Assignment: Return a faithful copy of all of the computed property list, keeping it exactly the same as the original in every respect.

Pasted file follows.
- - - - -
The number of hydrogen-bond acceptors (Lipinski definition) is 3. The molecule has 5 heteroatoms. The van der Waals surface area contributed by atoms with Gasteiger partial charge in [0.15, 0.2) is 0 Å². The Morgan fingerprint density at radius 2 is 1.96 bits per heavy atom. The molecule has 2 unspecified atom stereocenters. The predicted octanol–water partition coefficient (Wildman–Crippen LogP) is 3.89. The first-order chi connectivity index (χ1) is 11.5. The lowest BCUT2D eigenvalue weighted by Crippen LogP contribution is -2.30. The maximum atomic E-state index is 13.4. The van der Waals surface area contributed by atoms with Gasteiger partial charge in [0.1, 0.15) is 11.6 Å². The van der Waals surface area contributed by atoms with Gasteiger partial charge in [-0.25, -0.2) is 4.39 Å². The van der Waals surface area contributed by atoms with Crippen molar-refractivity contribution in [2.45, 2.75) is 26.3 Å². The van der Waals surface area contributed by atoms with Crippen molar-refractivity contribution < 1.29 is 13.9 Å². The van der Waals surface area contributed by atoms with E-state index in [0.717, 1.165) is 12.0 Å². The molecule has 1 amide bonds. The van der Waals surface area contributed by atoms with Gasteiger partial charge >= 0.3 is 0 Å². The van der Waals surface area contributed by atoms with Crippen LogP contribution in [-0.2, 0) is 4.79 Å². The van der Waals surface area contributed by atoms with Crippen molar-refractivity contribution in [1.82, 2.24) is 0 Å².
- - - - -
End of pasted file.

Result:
The number of hydrogen-bond acceptors (Lipinski definition) is 3. The molecule has 5 heteroatoms. The van der Waals surface area contributed by atoms with Gasteiger partial charge in [0.15, 0.2) is 0 Å². The Morgan fingerprint density at radius 2 is 1.96 bits per heavy atom. The molecule has 2 unspecified atom stereocenters. The predicted octanol–water partition coefficient (Wildman–Crippen LogP) is 3.89. The first-order chi connectivity index (χ1) is 11.5. The lowest BCUT2D eigenvalue weighted by Crippen LogP contribution is -2.30. The maximum atomic E-state index is 13.4. The van der Waals surface area contributed by atoms with Gasteiger partial charge in [0.1, 0.15) is 11.6 Å². The van der Waals surface area contributed by atoms with Gasteiger partial charge in [-0.25, -0.2) is 4.39 Å². The van der Waals surface area contributed by atoms with Crippen molar-refractivity contribution in [2.45, 2.75) is 26.3 Å². The van der Waals surface area contributed by atoms with Crippen molar-refractivity contribution < 1.29 is 13.9 Å². The van der Waals surface area contributed by atoms with E-state index in [0.717, 1.165) is 12.0 Å². The molecule has 1 amide bonds. The van der Waals surface area contributed by atoms with Gasteiger partial charge >= 0.3 is 0 Å². The van der Waals surface area contributed by atoms with Crippen LogP contribution in [-0.2, 0) is 4.79 Å². The van der Waals surface area contributed by atoms with Crippen molar-refractivity contribution in [1.82, 2.24) is 0 Å².